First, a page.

P. S. We learn that some of those who first fell back from our attack in the woods on Thursday are endeavoring to soften any question of the propriety of their participate retirement on that occasion by claiming that those who stood their ground did not receive so galling a fire as they did. We shall not enter into a discussion of the matter, preferring to grant the claim with the remark that when they retired the entire fire of the enemy, battery and musketry, was centered on the right, yet it was withstood and there was not a square foot of space for several feet above where we were lying that was not perforated by bullet, grape or canister.

Syracuse Daily Standard, 7/31/1861

Clipping image

Contributed by John Hennessy

Henry A. Barnum at Ancestry.com

Henry A. Barnum at Fold3 

Henry A. Barnum at FindAGrave.com 

Henry A. Barnum was later awarded the Medal of Honor for his actions with the 149th New York Infantry at Missionary Ridge





Capt. Henry Alanson Barnum, Co. I, 12th New York Infantry, On the March and Blackburn’s Ford (2)

16 09 2018

WAR CORRESPONDENCE.
———-
From Chain Bridge, 9 miles above Washington, on the Potomac, to within 4 miles of Manassas, Virginia, July 16th, 17th, 18th and 19th, 1861.
———-

Editors Standard: It is 2 ½ o’clock. P. M., Tuesday, July 16, and all is bustle and excitement at the camp of the Onondagas. All who are well are preparing themselves for a march. Guns and equipments are put in order, haversacks are filled with 3 days rations of bread, crackers and meat, canteens with coffee, and blankets are rolled snugly cornerwise, ends tied together and swung diagonally across the body, resting on one shoulder, extra clothing &c., are all packed away, and at the call of the drum 700 Onondagas march out on the color line, and in response to the clarion voice of our gallant Colonel, “right face,” and file away to the appointed pace for our regiment join our brigade in the line of march in the direction of the enemy. Lieut. Wilburt is placed in command of the camp, and those who are unfit for the fatigues of the march, with Dr. Todd as physician, hobble out to cheer us on and prove the chagrin which they feel at not being able to go with us. Our ladies have preceded us to the bridge to take leave of us at the farthest possible point. The 2d and 3d Michigan file across the bridge, passing our front, lusty cheers being exchanged between our regiments. Affecting leave taking occurs between our ladies and their husbands and daughters, (and in this connection I must mention the heroic composure of Mrs. Captain Brower and her, as well as our, daughter Miss Ada,) and we “forward, file right,” and on to the bridge which connects loyal and rebel soil. Reaching the center of the bridge we send back 3 hearty cheers to our old camp flag which floats from the bluff, which is answered by our “cripples” and the loud mouthed guns which command the bridge. Virginia’s “sacred soil” is reached, and we file slowly up the hills and along the fertile fields and vallies of this old commonwealth, once the pride of Americans, now the meanest of the rebel States.

Scarcely a male adult is to be seen, all who are able to bear the musket having volunteered or been pressed into the service of the confederate army. The women look from their windows with sorrowing countenances, while the slaves hang upon or grin through the fences, evidently uncertain in what sentiment to indulge. One beautiful young lady stands at her gate with a defiant air, but her unusual beauty is all that some of our gallants discovered, and they are at once “thirsty.” She complies with their request for water, but at the same time gives them to understand most emphatically that she is opposed to the invasion of Northern troops, and is decidedly a “secesher.” But few slaves are seen along our route, but many deserted houses are found, some elegantly furnished and provisioned. Most of the families found represent themselves to be of strong Union sentiments. One man sitting on a fence, points out the house in which the poll of the precinct was held at the election for or against secession, and informs us that it is the only precinct that gave a Union majority in Eastern Virginia. The boys gave three hearty cheers for the precinct, and at the request of the informant, 3 more for Western Virginia.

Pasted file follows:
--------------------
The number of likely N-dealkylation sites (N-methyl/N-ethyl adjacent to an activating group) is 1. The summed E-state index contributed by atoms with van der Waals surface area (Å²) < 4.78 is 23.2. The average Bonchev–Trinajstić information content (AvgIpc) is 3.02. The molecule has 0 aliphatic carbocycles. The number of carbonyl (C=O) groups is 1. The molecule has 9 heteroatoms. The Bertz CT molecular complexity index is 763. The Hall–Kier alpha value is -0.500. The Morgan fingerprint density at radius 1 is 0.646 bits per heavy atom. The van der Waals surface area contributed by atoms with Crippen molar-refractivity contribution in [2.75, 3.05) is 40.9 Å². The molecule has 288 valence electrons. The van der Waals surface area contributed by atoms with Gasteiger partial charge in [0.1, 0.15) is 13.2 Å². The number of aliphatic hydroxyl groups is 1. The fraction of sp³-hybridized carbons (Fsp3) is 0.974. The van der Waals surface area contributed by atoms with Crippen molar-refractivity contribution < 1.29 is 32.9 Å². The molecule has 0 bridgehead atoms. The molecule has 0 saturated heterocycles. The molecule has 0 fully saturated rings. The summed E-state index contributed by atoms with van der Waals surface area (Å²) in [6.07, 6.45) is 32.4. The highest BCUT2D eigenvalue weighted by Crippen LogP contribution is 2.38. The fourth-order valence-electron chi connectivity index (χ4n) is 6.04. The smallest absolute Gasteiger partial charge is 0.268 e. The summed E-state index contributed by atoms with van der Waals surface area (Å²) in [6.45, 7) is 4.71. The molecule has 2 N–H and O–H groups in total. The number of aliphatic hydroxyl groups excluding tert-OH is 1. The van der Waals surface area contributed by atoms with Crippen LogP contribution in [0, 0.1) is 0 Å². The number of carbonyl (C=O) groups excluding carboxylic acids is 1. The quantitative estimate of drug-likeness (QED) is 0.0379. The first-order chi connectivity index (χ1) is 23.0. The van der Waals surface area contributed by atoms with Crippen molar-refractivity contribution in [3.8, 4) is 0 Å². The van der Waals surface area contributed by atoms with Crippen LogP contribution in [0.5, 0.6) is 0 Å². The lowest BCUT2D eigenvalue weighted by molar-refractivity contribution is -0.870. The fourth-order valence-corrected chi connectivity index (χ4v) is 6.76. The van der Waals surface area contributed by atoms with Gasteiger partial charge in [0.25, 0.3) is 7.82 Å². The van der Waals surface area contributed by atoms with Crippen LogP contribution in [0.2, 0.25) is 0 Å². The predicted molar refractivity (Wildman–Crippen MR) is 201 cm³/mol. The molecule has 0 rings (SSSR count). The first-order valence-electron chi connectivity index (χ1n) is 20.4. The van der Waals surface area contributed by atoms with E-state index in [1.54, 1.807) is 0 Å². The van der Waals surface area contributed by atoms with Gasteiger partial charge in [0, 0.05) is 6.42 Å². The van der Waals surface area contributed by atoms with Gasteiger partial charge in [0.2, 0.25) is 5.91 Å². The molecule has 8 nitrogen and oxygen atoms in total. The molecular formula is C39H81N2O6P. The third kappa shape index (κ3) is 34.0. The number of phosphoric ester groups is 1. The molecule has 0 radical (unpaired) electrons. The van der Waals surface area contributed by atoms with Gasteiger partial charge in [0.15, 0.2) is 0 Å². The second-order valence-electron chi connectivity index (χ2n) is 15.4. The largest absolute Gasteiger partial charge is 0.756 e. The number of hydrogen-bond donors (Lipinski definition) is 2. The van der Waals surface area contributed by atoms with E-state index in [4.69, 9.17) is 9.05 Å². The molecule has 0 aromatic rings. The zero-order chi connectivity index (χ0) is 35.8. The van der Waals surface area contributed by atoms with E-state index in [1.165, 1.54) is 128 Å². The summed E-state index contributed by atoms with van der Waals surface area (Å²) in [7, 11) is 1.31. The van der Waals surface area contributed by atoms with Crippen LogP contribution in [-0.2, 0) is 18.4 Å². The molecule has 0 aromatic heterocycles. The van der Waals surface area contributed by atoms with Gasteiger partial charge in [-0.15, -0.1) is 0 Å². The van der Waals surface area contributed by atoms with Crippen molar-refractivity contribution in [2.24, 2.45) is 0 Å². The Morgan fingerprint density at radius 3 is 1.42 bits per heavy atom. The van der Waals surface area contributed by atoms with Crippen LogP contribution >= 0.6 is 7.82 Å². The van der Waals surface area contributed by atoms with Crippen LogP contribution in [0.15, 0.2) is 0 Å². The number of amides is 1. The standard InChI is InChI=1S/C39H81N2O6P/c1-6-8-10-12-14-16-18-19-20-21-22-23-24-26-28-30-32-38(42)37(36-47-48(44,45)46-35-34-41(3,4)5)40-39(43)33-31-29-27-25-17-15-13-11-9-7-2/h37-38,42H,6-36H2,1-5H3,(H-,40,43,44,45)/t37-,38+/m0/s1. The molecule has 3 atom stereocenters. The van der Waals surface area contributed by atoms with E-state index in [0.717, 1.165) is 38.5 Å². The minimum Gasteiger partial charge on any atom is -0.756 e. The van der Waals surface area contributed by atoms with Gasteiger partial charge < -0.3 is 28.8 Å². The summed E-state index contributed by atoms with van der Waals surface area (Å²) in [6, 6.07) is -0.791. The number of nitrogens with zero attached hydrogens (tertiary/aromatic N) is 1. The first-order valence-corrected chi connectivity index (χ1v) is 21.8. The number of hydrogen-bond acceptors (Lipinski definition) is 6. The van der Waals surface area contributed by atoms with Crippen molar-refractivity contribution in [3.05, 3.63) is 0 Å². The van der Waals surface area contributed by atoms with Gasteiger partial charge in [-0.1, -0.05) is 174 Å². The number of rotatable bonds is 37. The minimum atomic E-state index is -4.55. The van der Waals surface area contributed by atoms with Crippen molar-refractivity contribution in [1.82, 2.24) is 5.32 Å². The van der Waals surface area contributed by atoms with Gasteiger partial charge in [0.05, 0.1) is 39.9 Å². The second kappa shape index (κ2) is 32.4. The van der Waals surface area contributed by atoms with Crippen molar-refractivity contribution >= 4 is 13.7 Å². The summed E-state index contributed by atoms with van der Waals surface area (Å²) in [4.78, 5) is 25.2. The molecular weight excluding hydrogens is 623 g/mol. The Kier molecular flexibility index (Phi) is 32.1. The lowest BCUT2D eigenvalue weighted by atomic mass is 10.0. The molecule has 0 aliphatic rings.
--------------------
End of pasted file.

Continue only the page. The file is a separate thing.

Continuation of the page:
Our route extends through a beautifully wooded country, though everything about the improvements betokens a laxity in farm management which is not found in the north.

At about 7 miles from our start, we fall in with the skirmishers of the 79th Highlanders, and further along the 79th and the N.Y. 2d – come in in advance of use from near Alexandria. Carlisle’s battery rolls past us, and heavy guns looking like ugly customers to face. At 9 P,M. Vienna is reached, and the various regiments encamp in the open fields on the ground. Pickets are thrown out, company A, of the Michigan 2d and company I, of our regiment, are detailed as pickets to guard the General’s (Tyler) headquarters. Col. Walrath and all the officers camp on the ground with the men.

The Col. tells a good story of Adjutant Titus, who rouses up at about midnight, seizes his revolver and challenges “who comes there?” It was his horse which had got hold with his teeth in the oat bag, which the Adjutant was using for a pillow, and was shaking it up for his supper.

Here is where the rebel battery opened on the Ohio boys under Gen. Schenck. The charred remains of the cars which were burned are seen at the right of the road. Reville beats at day-break of the 17th, the numerous regiments form in line, preparatory to an advance. Our brigade is ordered to take the right. The 12th is in line, and in 4 minutes, being ready in advance of the other regiments, we are placed on the right and lead the brigade. Other brigades file into the road, and the body move slowly forward. The five miles from Vienna to Fairfax is traversed, and at 11 A.M. we are in sight of the batteries and entrenchments. The various brigades ployed to the right and formed by regiments in column of division, and rested in order of battle, awaiting the command for attack. The rebel flag is in plain view, flaunting defiance to the old stars and stripes. A hurried movement of the confederate troops is observed, and in short time a courier arrives and announced that the enemy had evacuated the town, and our troops soon marched in and took possession. Some lawless soldiers, not however belonging to our brigade, set fire to several houses, which act is strongly denounced by all. Stringent regulations have been made which will prevent all depredations, even to entering the houses of the inhabitants.